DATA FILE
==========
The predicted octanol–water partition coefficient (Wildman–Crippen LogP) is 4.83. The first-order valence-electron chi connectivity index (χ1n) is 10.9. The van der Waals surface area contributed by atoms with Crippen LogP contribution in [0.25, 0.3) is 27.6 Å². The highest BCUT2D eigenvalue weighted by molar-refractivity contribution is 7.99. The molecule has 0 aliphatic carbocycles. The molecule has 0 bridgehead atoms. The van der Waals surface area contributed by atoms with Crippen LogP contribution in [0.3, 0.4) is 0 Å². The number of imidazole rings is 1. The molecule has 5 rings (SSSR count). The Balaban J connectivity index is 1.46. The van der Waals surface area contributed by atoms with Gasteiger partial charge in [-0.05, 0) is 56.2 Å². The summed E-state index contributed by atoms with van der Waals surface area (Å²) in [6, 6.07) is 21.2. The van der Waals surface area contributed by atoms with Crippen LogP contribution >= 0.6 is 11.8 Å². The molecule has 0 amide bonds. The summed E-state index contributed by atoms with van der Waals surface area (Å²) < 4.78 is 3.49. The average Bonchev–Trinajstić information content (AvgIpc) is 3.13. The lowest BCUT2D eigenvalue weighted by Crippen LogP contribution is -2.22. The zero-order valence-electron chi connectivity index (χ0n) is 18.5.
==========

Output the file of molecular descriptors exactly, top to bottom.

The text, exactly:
The predicted octanol–water partition coefficient (Wildman–Crippen LogP) is 4.83. The first-order valence-electron chi connectivity index (χ1n) is 10.9. The van der Waals surface area contributed by atoms with Crippen LogP contribution in [0.25, 0.3) is 27.6 Å². The highest BCUT2D eigenvalue weighted by molar-refractivity contribution is 7.99. The molecule has 0 aliphatic carbocycles. The molecule has 0 bridgehead atoms. The van der Waals surface area contributed by atoms with Crippen LogP contribution in [0.3, 0.4) is 0 Å². The number of imidazole rings is 1. The molecule has 5 rings (SSSR count). The Balaban J connectivity index is 1.46. The van der Waals surface area contributed by atoms with Gasteiger partial charge in [-0.05, 0) is 56.2 Å². The summed E-state index contributed by atoms with van der Waals surface area (Å²) in [6, 6.07) is 21.2. The van der Waals surface area contributed by atoms with Crippen LogP contribution >= 0.6 is 11.8 Å². The molecule has 0 amide bonds. The summed E-state index contributed by atoms with van der Waals surface area (Å²) < 4.78 is 3.49. The average Bonchev–Trinajstić information content (AvgIpc) is 3.13. The lowest BCUT2D eigenvalue weighted by Crippen LogP contribution is -2.22. The zero-order valence-electron chi connectivity index (χ0n) is 18.5.